Wednesday, June 6, 2018

Man On A Beach

What luck! I met the Man On A Beach! He's an anonymous filmmaker who travels the coasts of Great Britain asking strangers one simple question: "What does the beach mean to you?"

Check out his excellent website, manonabeach: Journeys around the coast, to watch my answer.

Click here to visit the Man On A Beach website.

Here's the backstory.

On Sunday afternoon, I found myself fogged in on a northern Scottish isle. Here I was in Kirkwall, a town of 6,000 people and far more sheep and cows. I was supposed to continue on to the remote island of North Ronaldsay, population 65, but a white blanket of fog was making the journey impossible.

"The fog started on Thursday," the friendly Loganair employee explained. "No flights since then. Everyone who was waitin' took a ferry this mornin'."

"When's the next ferry?" I asked.

"Tha's just once a week," he told me. Darn.

"Well, you're from here," I reasoned "What does your intuition tell you? Will the fog lift soon?"

"Haven't seen fog last this long in two years," he replied with a bright smile. "So the intuition's useless!"

Four public bus rides, a full hostel, one Scottish chicken curry, and one Bed and Breakfast later, I woke up in Kirkwall to bright sunlight. The B&B owner had been right: easterlies had swept out the cloud. Our flight was good to go.

In the airport, I met my fellow passengers: an English couple who travels near the sea, a German birder who appreciates the avifauna of Sri Lanka and Scotland, and a man carrying nothing but snacks and his phone with a fuzzy microphone attached. This last individual turned out to be the Man On A Beach. He's camping in Kirkwall for a week and taking day-trips to the remote beaches, hoping to conduct an interview on each one. Serendipity at its finest.

The smallest flight I've ever taken.

An eight-seater propellor plane with one pilot.

We flew over a handful of gorgeous green isles, dotted with sheep and ringed with stone walls.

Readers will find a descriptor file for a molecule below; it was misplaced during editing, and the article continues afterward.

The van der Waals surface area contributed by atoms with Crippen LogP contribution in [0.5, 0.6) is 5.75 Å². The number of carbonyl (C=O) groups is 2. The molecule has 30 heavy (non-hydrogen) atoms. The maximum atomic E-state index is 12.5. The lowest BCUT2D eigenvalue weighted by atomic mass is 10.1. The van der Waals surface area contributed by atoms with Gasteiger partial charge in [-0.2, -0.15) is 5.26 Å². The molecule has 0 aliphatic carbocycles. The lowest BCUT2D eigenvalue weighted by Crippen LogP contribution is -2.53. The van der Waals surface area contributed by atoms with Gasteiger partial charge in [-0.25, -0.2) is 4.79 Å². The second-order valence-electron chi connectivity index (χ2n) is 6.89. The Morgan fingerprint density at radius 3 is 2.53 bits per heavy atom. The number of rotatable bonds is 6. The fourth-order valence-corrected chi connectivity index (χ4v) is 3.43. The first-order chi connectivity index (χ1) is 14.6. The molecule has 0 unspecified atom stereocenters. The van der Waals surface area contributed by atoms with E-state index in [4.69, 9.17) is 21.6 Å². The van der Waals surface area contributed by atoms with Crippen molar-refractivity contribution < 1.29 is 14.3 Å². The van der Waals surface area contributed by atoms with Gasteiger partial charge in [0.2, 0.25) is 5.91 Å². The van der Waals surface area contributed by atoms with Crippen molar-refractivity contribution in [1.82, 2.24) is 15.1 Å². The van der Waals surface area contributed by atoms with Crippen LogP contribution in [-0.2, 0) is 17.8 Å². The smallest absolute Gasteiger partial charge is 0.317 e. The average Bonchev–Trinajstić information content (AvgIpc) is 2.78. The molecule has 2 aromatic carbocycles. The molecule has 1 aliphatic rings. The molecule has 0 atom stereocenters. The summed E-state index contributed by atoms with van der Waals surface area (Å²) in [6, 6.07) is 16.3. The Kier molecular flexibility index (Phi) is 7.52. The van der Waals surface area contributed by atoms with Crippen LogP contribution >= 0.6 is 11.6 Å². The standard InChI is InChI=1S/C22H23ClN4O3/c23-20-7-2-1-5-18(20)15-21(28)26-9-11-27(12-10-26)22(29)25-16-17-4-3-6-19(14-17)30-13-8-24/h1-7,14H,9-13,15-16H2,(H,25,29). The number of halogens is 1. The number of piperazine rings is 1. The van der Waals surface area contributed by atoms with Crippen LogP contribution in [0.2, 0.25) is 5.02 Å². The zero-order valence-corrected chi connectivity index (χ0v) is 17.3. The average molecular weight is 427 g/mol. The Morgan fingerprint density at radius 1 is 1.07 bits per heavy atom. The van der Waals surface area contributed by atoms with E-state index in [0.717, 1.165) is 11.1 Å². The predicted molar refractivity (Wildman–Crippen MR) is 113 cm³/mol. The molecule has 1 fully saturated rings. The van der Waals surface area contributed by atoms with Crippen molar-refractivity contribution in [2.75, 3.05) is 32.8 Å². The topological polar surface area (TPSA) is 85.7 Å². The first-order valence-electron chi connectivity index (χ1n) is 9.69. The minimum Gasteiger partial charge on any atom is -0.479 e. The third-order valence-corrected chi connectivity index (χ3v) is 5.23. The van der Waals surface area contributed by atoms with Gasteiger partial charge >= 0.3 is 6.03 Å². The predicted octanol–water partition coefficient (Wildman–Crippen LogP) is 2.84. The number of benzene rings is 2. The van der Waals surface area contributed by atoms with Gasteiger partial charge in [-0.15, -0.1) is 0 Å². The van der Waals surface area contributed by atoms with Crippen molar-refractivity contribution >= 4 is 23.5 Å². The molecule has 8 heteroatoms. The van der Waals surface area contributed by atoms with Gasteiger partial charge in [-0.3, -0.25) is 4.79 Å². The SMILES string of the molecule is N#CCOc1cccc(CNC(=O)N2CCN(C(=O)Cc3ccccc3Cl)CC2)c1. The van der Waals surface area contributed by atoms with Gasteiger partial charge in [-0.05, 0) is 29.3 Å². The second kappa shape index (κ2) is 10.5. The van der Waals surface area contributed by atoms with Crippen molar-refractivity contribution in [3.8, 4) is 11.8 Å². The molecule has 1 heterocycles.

The North Ronaldsay Airport.

"Ewe are here" -- believe it or not!

A needle-felt mural in the airport shows North Ronaldsay's unique breed of seaweed eating sheep. (More on them later.)

North Ronaldsay: windswept cirrus in a big sky.

Tuesday, May 22, 2018

Third Quarterly Report: Nine Wild Months of Watson

Holy moly, this deadline came up fast! Here's my third quarterly report for the Thomas J. Watson Foundation, one of the few requirements asked of fellows. If you like, you can revisit my first and second quarterly reports here. Without further ado...


Third Quarterly Report


Date: April 27, 2018
Countries you were in: Indonesia, Malaysia
Countries for next quarter: Indonesia, Malaysia, Scotland, England, Canada
Current location: Sukadana, West Kalimantan, Indonesia

Dear Watson Foundation,

I am sitting at a kitchen table inlaid with green and blue tiles, under a leaky thatch roof in the town of Sukadana, West Kalimantan, Indonesia. Water is billowing in through two windows and pooling in an aluminum pot. The splatter occasionally coats my laptop screen with mist. I know the storm is directly overhead because the thunder is almost simultaneous with blue-white flashes of lightning, and every clap sounds as loud as an old-growth tree crashing into the kitchen. I love these nightly tempests because they keep the rainforest steamy and damp. They also turn my yard into a mud puddle.